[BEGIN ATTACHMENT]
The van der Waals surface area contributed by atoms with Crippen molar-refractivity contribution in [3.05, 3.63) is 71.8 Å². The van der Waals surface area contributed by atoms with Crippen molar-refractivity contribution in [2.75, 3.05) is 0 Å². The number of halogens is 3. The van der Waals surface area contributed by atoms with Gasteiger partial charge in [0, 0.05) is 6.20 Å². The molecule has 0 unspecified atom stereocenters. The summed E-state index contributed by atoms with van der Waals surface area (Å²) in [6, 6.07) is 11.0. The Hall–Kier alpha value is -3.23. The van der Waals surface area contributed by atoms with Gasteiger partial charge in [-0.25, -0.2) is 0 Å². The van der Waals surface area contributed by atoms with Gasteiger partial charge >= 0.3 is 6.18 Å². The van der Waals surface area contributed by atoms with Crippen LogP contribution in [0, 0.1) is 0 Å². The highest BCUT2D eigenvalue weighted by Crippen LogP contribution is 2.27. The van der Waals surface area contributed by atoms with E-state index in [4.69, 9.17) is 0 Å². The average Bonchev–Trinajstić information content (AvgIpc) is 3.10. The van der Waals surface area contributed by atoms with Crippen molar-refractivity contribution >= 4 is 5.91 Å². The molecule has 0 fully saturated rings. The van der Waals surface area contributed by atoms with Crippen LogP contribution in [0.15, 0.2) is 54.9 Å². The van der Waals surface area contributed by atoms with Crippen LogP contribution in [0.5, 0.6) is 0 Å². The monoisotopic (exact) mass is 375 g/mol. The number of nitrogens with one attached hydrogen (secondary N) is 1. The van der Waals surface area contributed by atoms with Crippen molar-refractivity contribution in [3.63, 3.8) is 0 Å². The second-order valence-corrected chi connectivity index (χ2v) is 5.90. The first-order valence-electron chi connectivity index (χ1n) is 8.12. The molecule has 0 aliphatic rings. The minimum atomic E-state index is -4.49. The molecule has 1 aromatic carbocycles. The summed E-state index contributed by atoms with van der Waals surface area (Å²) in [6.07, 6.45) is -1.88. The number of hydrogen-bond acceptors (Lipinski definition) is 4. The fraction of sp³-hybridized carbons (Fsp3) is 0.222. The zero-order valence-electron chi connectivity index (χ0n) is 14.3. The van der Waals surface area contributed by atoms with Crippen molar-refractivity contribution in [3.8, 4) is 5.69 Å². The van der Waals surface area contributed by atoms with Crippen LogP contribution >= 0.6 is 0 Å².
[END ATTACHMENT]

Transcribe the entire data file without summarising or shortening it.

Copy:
The van der Waals surface area contributed by atoms with Crippen molar-refractivity contribution in [3.05, 3.63) is 71.8 Å². The van der Waals surface area contributed by atoms with Crippen molar-refractivity contribution in [2.75, 3.05) is 0 Å². The number of halogens is 3. The van der Waals surface area contributed by atoms with Gasteiger partial charge in [0, 0.05) is 6.20 Å². The molecule has 0 unspecified atom stereocenters. The summed E-state index contributed by atoms with van der Waals surface area (Å²) in [6, 6.07) is 11.0. The Hall–Kier alpha value is -3.23. The van der Waals surface area contributed by atoms with Gasteiger partial charge in [-0.25, -0.2) is 0 Å². The van der Waals surface area contributed by atoms with Gasteiger partial charge >= 0.3 is 6.18 Å². The van der Waals surface area contributed by atoms with Crippen LogP contribution in [0, 0.1) is 0 Å². The highest BCUT2D eigenvalue weighted by Crippen LogP contribution is 2.27. The van der Waals surface area contributed by atoms with E-state index in [4.69, 9.17) is 0 Å². The average Bonchev–Trinajstić information content (AvgIpc) is 3.10. The van der Waals surface area contributed by atoms with Crippen molar-refractivity contribution >= 4 is 5.91 Å². The molecule has 0 fully saturated rings. The van der Waals surface area contributed by atoms with Crippen LogP contribution in [0.15, 0.2) is 54.9 Å². The van der Waals surface area contributed by atoms with Crippen LogP contribution in [0.5, 0.6) is 0 Å². The monoisotopic (exact) mass is 375 g/mol. The number of nitrogens with one attached hydrogen (secondary N) is 1. The van der Waals surface area contributed by atoms with Crippen molar-refractivity contribution in [3.63, 3.8) is 0 Å². The second-order valence-corrected chi connectivity index (χ2v) is 5.90. The first-order valence-electron chi connectivity index (χ1n) is 8.12. The molecule has 0 aliphatic rings. The minimum atomic E-state index is -4.49. The molecule has 1 aromatic carbocycles. The summed E-state index contributed by atoms with van der Waals surface area (Å²) in [6.07, 6.45) is -1.88. The number of hydrogen-bond acceptors (Lipinski definition) is 4. The fraction of sp³-hybridized carbons (Fsp3) is 0.222. The zero-order valence-electron chi connectivity index (χ0n) is 14.3. The van der Waals surface area contributed by atoms with Crippen molar-refractivity contribution in [3.8, 4) is 5.69 Å². The van der Waals surface area contributed by atoms with Crippen LogP contribution >= 0.6 is 0 Å².